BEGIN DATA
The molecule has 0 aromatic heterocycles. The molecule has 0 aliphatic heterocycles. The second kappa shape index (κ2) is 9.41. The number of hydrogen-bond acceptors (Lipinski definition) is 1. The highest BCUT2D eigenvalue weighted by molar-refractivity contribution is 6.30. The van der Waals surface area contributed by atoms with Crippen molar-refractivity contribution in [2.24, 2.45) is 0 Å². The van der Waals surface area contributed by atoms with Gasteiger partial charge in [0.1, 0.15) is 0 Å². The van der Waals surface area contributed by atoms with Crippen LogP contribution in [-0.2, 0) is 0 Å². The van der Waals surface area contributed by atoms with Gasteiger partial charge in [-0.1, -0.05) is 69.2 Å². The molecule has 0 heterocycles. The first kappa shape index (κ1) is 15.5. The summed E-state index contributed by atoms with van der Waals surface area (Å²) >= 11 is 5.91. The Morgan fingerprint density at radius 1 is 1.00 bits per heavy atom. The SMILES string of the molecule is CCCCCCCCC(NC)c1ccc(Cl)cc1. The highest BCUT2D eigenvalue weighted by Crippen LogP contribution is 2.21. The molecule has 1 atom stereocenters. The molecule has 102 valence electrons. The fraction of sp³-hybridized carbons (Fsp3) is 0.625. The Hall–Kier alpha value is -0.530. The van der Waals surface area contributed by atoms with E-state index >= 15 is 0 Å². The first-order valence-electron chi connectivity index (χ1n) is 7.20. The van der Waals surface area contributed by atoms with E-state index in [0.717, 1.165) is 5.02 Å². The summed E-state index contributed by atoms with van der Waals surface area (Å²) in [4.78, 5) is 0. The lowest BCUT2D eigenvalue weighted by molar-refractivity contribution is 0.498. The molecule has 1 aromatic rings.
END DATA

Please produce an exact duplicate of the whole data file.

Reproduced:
The molecule has 0 aromatic heterocycles. The molecule has 0 aliphatic heterocycles. The second kappa shape index (κ2) is 9.41. The number of hydrogen-bond acceptors (Lipinski definition) is 1. The highest BCUT2D eigenvalue weighted by molar-refractivity contribution is 6.30. The van der Waals surface area contributed by atoms with Crippen molar-refractivity contribution in [2.24, 2.45) is 0 Å². The van der Waals surface area contributed by atoms with Gasteiger partial charge in [0.1, 0.15) is 0 Å². The van der Waals surface area contributed by atoms with Crippen LogP contribution in [-0.2, 0) is 0 Å². The van der Waals surface area contributed by atoms with Gasteiger partial charge in [-0.1, -0.05) is 69.2 Å². The molecule has 0 heterocycles. The first kappa shape index (κ1) is 15.5. The summed E-state index contributed by atoms with van der Waals surface area (Å²) >= 11 is 5.91. The Morgan fingerprint density at radius 1 is 1.00 bits per heavy atom. The SMILES string of the molecule is CCCCCCCCC(NC)c1ccc(Cl)cc1. The highest BCUT2D eigenvalue weighted by Crippen LogP contribution is 2.21. The molecule has 1 atom stereocenters. The molecule has 102 valence electrons. The fraction of sp³-hybridized carbons (Fsp3) is 0.625. The Hall–Kier alpha value is -0.530. The van der Waals surface area contributed by atoms with E-state index >= 15 is 0 Å². The first-order valence-electron chi connectivity index (χ1n) is 7.20. The van der Waals surface area contributed by atoms with E-state index in [0.717, 1.165) is 5.02 Å². The summed E-state index contributed by atoms with van der Waals surface area (Å²) in [4.78, 5) is 0. The lowest BCUT2D eigenvalue weighted by molar-refractivity contribution is 0.498. The molecule has 1 aromatic rings.